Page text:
Thursday, November 17, 2011
I'm not sure if this makes me a neo-con or a classical liberal or something else, but my friend and colleague Patrick Brennan already knows that I do not think that the doctrine of the Kingship of Christ--which we will celebrate this weekend--has the political implications with respect to the competence of the state that Patrick implies it does in his post. What Patrick regards as a "contingently incompetent" constitutional arrangement in our American regime seems to me an essentially sound basis for limiting the jurisidiction of the state with regard to religious doctrine and was affirmed by the teaching of the Second Vatican Council in Dignitatis Humanae that it is "completely in accord with the nature of faith that in matters religious every manner of coercion on the part of men should be excluded" (Para. 10). The state must, of course, foster religious freedom, and the coercive power of the state does extend to public order (including public morality). But (only) the temporal common good is the end of political society, a Catholic via media between the alternatives of secularism and theocracy.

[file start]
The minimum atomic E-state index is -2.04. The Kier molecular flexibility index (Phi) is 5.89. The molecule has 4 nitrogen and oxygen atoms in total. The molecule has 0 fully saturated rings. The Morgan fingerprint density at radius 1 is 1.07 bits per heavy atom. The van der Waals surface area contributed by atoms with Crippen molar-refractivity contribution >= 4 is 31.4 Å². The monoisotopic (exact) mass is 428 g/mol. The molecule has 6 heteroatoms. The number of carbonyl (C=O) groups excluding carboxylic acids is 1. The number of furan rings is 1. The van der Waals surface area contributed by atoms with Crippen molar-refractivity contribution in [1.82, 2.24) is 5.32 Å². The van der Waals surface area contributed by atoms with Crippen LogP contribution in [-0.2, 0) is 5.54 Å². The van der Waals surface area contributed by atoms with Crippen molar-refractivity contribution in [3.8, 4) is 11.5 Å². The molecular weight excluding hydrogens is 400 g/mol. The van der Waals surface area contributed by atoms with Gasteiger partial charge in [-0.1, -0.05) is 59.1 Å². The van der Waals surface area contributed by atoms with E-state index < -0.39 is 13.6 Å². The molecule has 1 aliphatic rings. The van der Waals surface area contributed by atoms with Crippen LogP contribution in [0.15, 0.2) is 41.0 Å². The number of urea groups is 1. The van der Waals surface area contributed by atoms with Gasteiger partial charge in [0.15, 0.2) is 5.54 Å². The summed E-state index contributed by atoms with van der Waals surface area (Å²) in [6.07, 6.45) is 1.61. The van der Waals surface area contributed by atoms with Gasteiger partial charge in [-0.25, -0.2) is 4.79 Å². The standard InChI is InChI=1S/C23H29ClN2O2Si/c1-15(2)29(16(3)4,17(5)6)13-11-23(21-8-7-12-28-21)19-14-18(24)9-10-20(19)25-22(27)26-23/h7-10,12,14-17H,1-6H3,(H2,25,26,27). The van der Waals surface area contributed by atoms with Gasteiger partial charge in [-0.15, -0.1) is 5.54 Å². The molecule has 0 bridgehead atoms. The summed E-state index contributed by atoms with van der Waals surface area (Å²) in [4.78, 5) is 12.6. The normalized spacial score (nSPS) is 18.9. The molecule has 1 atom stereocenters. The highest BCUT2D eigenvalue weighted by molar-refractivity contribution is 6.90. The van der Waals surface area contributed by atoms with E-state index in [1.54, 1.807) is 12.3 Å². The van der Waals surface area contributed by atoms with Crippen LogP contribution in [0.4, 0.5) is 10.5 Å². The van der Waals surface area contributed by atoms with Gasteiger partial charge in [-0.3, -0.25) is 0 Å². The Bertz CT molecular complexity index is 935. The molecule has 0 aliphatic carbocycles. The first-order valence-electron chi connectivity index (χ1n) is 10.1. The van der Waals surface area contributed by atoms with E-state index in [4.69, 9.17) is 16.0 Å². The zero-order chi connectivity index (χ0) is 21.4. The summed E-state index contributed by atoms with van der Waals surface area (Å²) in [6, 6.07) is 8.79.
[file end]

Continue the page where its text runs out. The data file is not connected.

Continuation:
* A play on John Rawls's claim that his theory of "justice as fairness" was "political, not metaphysical."